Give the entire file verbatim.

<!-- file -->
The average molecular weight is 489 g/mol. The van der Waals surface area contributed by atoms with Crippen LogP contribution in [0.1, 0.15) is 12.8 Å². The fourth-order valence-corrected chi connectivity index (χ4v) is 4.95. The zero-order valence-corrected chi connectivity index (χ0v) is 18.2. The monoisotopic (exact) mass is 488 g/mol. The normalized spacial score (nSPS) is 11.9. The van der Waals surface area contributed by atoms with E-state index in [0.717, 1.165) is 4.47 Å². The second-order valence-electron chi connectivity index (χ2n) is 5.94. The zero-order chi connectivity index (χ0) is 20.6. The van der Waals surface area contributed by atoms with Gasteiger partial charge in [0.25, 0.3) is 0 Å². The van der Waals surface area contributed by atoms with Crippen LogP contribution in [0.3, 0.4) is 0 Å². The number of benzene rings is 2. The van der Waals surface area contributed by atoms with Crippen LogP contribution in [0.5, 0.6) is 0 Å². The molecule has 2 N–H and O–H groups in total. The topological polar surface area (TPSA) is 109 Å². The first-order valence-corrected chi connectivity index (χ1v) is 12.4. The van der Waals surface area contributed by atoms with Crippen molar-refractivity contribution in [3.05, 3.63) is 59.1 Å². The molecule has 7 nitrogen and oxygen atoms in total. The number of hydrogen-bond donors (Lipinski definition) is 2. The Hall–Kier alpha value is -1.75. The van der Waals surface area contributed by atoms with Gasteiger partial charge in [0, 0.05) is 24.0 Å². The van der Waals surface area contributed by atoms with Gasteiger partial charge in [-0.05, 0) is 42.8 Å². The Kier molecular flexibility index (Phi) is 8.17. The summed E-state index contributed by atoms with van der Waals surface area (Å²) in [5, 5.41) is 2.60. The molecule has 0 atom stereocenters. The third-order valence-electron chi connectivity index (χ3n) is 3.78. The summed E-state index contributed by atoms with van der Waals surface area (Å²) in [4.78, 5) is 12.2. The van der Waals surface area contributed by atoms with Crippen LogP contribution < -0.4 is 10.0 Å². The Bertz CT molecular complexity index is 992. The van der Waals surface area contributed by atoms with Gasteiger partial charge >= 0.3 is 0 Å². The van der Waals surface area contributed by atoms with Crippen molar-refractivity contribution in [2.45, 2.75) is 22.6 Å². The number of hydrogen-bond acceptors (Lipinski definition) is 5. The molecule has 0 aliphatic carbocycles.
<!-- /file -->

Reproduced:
The average molecular weight is 489 g/mol. The van der Waals surface area contributed by atoms with Crippen LogP contribution in [0.1, 0.15) is 12.8 Å². The fourth-order valence-corrected chi connectivity index (χ4v) is 4.95. The zero-order valence-corrected chi connectivity index (χ0v) is 18.2. The monoisotopic (exact) mass is 488 g/mol. The normalized spacial score (nSPS) is 11.9. The van der Waals surface area contributed by atoms with E-state index in [0.717, 1.165) is 4.47 Å². The second-order valence-electron chi connectivity index (χ2n) is 5.94. The zero-order chi connectivity index (χ0) is 20.6. The van der Waals surface area contributed by atoms with Gasteiger partial charge in [0.25, 0.3) is 0 Å². The van der Waals surface area contributed by atoms with Crippen LogP contribution in [0.3, 0.4) is 0 Å². The number of benzene rings is 2. The van der Waals surface area contributed by atoms with Crippen LogP contribution in [0.5, 0.6) is 0 Å². The molecule has 2 N–H and O–H groups in total. The topological polar surface area (TPSA) is 109 Å². The first-order valence-corrected chi connectivity index (χ1v) is 12.4. The van der Waals surface area contributed by atoms with Crippen molar-refractivity contribution in [3.05, 3.63) is 59.1 Å². The molecule has 7 nitrogen and oxygen atoms in total. The number of hydrogen-bond donors (Lipinski definition) is 2. The Hall–Kier alpha value is -1.75. The van der Waals surface area contributed by atoms with Gasteiger partial charge in [0, 0.05) is 24.0 Å². The van der Waals surface area contributed by atoms with Gasteiger partial charge in [-0.05, 0) is 42.8 Å². The Kier molecular flexibility index (Phi) is 8.17. The summed E-state index contributed by atoms with van der Waals surface area (Å²) in [5, 5.41) is 2.60. The molecule has 0 atom stereocenters. The third-order valence-electron chi connectivity index (χ3n) is 3.78. The summed E-state index contributed by atoms with van der Waals surface area (Å²) in [4.78, 5) is 12.2. The van der Waals surface area contributed by atoms with Crippen LogP contribution < -0.4 is 10.0 Å². The Bertz CT molecular complexity index is 992. The van der Waals surface area contributed by atoms with Gasteiger partial charge >= 0.3 is 0 Å². The van der Waals surface area contributed by atoms with Crippen molar-refractivity contribution in [2.45, 2.75) is 22.6 Å². The number of hydrogen-bond acceptors (Lipinski definition) is 5. The molecule has 0 aliphatic carbocycles.